JoNova

A science presenter, writer, speaker & former TV host; author of The Skeptic's Handbook (over 200,000 copies distributed & available in 15 languages).


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The chemistry of ocean pH and “acidification”

The ocean acidification threat is a big can of worms. I asked Professor Brice Bosnich to help create a quick reference page on the chemistry and was pleased he could find the time to help. Here’s everything you wanted to know about the basics…

He explains what pH means, and points out that:

Ocean pH varies by 0.3 naturally. Claims of acidification since 1750 are based on dubious models and few observations.

There are reasons to assume that marine life will not be overly affected by an increase in ocean acidity due to atmospheric carbon dioxide:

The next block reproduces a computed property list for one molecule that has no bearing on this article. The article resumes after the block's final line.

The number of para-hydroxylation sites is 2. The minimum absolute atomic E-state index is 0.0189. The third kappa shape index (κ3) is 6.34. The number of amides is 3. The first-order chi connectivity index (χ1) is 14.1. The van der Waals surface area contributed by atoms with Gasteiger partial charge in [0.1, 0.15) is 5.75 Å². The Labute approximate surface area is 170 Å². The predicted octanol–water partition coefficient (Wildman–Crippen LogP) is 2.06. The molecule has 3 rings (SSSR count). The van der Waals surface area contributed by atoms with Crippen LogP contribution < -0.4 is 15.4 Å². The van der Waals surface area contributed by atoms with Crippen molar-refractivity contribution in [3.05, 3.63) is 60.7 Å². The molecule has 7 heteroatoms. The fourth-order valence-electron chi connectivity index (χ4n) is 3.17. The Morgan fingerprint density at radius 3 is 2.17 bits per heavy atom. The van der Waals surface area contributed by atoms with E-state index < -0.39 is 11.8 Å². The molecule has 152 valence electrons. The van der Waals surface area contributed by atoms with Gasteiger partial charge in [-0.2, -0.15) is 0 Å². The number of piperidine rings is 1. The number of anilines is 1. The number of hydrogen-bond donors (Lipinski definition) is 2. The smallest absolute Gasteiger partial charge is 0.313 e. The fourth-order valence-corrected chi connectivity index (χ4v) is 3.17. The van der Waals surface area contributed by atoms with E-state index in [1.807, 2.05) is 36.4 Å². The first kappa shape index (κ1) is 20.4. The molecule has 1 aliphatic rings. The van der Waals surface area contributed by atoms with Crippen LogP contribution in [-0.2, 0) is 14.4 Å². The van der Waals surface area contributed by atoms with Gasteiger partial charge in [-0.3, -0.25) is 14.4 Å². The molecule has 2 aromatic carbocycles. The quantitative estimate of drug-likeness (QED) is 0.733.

Ocean life evolved and survived far higher levels of CO2 for millions of years in the past. Marine organisms actively create carbonate shells (using energy) which means crustacea, corals and molluscs aren’t automatically prey to pH changes in the same way that say a limestone rock would be. The world’s oceans may have warmed a mere 0.17C since 1955, hardly a significant threat to marine life.

We also find out that acidic water is added to the ocean from rainfall and floods (and he explains why raindrops will always be acidic).

There are more pressing threats. — Jo

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Guest Post by Professor [...]